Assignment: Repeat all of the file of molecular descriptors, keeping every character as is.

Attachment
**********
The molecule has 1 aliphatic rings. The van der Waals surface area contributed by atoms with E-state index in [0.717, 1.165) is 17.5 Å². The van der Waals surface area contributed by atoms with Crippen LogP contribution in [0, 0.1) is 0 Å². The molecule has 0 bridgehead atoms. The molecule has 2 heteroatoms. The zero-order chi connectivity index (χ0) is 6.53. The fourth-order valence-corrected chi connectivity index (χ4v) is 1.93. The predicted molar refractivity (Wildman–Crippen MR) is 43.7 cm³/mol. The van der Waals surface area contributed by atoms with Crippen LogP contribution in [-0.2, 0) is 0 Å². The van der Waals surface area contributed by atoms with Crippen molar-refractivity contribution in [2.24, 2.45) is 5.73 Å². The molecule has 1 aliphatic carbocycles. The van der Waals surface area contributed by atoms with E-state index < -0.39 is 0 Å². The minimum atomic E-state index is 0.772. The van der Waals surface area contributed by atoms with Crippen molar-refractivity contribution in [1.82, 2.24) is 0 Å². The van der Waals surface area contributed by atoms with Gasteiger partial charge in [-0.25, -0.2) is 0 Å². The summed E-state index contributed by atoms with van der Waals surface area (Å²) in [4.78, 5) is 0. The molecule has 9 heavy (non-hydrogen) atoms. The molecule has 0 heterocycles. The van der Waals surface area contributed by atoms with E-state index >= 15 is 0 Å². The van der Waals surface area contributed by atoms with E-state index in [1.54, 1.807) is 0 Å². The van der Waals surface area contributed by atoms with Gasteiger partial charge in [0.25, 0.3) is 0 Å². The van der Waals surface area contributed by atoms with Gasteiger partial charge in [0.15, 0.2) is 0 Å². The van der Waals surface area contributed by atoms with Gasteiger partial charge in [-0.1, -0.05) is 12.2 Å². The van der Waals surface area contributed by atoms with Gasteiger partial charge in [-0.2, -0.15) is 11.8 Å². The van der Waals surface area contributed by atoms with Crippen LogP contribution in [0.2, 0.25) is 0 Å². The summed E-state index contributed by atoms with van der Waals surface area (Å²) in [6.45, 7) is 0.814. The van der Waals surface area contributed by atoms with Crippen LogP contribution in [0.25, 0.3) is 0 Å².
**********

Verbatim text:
The molecule has 1 aliphatic rings. The van der Waals surface area contributed by atoms with E-state index in [0.717, 1.165) is 17.5 Å². The van der Waals surface area contributed by atoms with Crippen LogP contribution in [0, 0.1) is 0 Å². The molecule has 0 bridgehead atoms. The molecule has 2 heteroatoms. The zero-order chi connectivity index (χ0) is 6.53. The fourth-order valence-corrected chi connectivity index (χ4v) is 1.93. The predicted molar refractivity (Wildman–Crippen MR) is 43.7 cm³/mol. The van der Waals surface area contributed by atoms with Crippen LogP contribution in [-0.2, 0) is 0 Å². The van der Waals surface area contributed by atoms with Crippen molar-refractivity contribution in [2.24, 2.45) is 5.73 Å². The molecule has 1 aliphatic carbocycles. The van der Waals surface area contributed by atoms with E-state index < -0.39 is 0 Å². The minimum atomic E-state index is 0.772. The van der Waals surface area contributed by atoms with Crippen molar-refractivity contribution in [1.82, 2.24) is 0 Å². The van der Waals surface area contributed by atoms with Gasteiger partial charge in [-0.25, -0.2) is 0 Å². The summed E-state index contributed by atoms with van der Waals surface area (Å²) in [4.78, 5) is 0. The molecule has 9 heavy (non-hydrogen) atoms. The molecule has 0 heterocycles. The van der Waals surface area contributed by atoms with E-state index >= 15 is 0 Å². The van der Waals surface area contributed by atoms with E-state index in [1.54, 1.807) is 0 Å². The van der Waals surface area contributed by atoms with Gasteiger partial charge in [0.25, 0.3) is 0 Å². The van der Waals surface area contributed by atoms with Gasteiger partial charge in [0.15, 0.2) is 0 Å². The van der Waals surface area contributed by atoms with Gasteiger partial charge in [-0.1, -0.05) is 12.2 Å². The van der Waals surface area contributed by atoms with Gasteiger partial charge in [-0.2, -0.15) is 11.8 Å². The van der Waals surface area contributed by atoms with Crippen LogP contribution in [0.2, 0.25) is 0 Å². The summed E-state index contributed by atoms with van der Waals surface area (Å²) in [6.45, 7) is 0.814. The van der Waals surface area contributed by atoms with Crippen LogP contribution in [0.25, 0.3) is 0 Å².